Exploring the Science of Connection Behind Promoting First Relationships
May 25, 2022
Promoting First Relationships ® (PFR: Kelly et al., 2008) is a brief 10-week home visiting intervention designed for caregivers with infants or young children. PFR is a program that focuses on the quality of the caregiver-child relationship as a source of protection from toxic stress. Providers who learn to use PFR are trained to use strength-based strategies including positive feedback and reflective observation. Together these strategies help caregivers develop a deeper understanding of their child’s behavior which in turn increases their sensitivity to their child’s social and emotional needs. PFR uses video feedback to facilitate reflective observation and discussion. PFR has been evaluated in five randomized clinical trials: two trials in the child welfare system in Washington State; two trials within American Indian tribes; and one trial in a perinatal mental health setting. In this presentation, we will first describe the underlying conceptual model that leverages positive relationships as a source of resilience and then describe the PFR model of intervention. We will also show some videotaped examples of PFR in practice and conclude with a brief overview of the evidence base.
By the end of the webinar participants will be able to:
- Identify key elements why focusing on children birth-five promotes overall well-being across the life course.
- Articulate two strategies that Promoting First Relationships® uses to elevate resilience and caregiver’s strengths to support the Caregiver-Child relationship.
- Describe PFR home-visiting program and have a basic understanding of relationship-based models of promotion and prevention.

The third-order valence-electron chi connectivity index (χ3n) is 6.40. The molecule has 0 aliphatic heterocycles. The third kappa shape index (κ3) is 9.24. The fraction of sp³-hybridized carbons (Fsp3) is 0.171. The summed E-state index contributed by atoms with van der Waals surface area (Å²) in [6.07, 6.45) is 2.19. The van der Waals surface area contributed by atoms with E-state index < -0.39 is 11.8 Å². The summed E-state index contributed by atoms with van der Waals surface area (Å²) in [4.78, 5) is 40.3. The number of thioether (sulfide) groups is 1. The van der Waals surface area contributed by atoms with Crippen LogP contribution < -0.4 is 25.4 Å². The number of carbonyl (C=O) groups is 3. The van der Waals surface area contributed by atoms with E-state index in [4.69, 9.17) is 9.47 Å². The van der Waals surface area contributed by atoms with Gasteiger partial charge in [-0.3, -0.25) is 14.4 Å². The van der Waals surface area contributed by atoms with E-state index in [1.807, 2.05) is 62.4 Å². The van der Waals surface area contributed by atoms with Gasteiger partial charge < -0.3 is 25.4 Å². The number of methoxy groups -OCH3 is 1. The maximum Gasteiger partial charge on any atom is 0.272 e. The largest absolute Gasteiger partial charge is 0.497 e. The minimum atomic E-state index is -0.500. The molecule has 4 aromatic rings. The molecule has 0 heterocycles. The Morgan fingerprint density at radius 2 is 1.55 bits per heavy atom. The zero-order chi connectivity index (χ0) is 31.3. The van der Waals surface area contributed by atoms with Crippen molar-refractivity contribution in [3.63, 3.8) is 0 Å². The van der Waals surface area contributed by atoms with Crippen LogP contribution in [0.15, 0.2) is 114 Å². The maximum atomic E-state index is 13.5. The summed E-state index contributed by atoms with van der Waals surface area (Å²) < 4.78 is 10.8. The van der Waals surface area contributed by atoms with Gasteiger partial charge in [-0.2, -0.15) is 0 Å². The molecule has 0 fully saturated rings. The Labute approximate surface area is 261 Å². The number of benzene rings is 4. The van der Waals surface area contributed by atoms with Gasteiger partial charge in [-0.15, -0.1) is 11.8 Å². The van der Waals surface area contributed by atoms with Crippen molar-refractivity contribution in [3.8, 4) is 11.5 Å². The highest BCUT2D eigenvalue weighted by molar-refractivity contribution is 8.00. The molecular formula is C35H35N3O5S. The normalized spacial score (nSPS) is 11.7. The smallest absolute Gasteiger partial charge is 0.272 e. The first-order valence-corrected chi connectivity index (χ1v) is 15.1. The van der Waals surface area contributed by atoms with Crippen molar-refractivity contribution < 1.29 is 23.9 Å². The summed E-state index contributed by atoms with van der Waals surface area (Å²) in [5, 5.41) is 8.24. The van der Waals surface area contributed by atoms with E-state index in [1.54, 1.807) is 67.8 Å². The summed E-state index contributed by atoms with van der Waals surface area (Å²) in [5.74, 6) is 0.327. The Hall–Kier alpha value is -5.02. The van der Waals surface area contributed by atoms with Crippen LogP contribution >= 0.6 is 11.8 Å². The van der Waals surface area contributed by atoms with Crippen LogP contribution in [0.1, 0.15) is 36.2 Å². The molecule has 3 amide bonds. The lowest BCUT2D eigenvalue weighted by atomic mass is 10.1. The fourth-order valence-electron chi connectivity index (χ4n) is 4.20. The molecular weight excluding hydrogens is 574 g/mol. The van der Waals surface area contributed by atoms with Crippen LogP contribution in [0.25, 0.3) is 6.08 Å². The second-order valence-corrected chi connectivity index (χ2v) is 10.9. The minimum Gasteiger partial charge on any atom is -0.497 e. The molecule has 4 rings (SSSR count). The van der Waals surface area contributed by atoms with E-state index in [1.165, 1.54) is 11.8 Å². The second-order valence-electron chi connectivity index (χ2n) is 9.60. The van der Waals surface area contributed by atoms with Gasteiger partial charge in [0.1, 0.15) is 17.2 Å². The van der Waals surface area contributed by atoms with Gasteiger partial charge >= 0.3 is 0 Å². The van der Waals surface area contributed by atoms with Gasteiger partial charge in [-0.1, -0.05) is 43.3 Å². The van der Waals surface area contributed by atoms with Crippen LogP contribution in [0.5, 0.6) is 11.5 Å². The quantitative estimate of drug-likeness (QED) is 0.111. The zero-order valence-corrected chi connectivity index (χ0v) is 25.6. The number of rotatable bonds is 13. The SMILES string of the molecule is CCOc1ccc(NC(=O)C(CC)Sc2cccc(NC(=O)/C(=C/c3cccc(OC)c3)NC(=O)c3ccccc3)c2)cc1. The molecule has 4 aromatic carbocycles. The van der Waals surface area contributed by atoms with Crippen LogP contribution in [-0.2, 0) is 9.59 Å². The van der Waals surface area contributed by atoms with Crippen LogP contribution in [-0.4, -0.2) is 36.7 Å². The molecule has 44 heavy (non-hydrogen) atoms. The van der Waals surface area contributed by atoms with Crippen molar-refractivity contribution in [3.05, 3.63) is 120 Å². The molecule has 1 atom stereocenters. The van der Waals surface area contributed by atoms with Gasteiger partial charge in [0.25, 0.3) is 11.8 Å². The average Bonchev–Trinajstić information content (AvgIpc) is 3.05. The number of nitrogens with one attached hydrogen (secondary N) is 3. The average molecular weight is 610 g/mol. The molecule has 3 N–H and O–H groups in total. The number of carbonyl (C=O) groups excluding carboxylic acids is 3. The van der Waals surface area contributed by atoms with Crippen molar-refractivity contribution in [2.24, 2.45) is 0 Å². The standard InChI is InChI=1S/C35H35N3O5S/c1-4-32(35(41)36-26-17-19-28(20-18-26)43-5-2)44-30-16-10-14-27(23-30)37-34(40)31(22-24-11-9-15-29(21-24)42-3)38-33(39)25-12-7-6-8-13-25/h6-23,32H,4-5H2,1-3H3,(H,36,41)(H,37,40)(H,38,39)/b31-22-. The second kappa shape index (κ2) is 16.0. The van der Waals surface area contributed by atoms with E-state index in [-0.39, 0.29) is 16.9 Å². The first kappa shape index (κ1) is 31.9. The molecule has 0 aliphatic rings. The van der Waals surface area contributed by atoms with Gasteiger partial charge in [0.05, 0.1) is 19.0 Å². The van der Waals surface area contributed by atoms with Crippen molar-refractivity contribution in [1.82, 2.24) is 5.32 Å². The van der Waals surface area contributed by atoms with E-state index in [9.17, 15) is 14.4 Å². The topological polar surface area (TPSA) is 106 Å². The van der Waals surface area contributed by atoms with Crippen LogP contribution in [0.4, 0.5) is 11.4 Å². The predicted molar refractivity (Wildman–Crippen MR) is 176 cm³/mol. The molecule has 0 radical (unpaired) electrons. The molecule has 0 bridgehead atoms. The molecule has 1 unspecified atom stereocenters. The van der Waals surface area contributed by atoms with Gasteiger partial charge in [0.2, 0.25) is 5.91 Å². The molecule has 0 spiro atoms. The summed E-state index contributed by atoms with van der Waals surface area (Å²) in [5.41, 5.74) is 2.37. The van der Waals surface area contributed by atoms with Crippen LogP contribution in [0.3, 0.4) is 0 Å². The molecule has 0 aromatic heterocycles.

Monica Oxford, MSW, PhD, is a Research Professor in Child, Family, and Population Health Nursing at the University of Washington and the Executive Director of the Barnard Center for Infant Mental Health and Development. Her research focuses on early parenting and child developmental outcomes for families living in challenging environments. Dr. Oxford’s interest is in how context, parenting, and child characteristics combine to inform particular patterns of child outcomes and how intervention services promote both caregiver and child well-being. Dr. Oxford is also involved in training social service providers throughout Washington on infant mental health, strengths-based practice, and how providers can support caregiver-child dyadic interaction from an attachment-based perspective.
Dr. Oxford is the principal investigator of four NIH grants; the first three are randomized control trials aimed at examining the impact of Promoting First Relationships® (PFR: Kelly et al, 2008). Dr. Oxford is also co-principal investigator on four NIH-funded RCT testing the effectiveness of PFR in three additional populations (foster care, perinatal mental health setting, and American Indian rural setting).
Program Spotlight Recording and Slides
*This presentation and the information contained in it is proprietary information of Monica Oxford and the University of Washington and may not be adapted, modified, or disseminated without the prior written permission of Monica Oxford. For more information, contact Monica Oxford ([email protected]). This presentation is intended to be used by prevention professionals for learning purposes only. This presentation is not 508 compliant.
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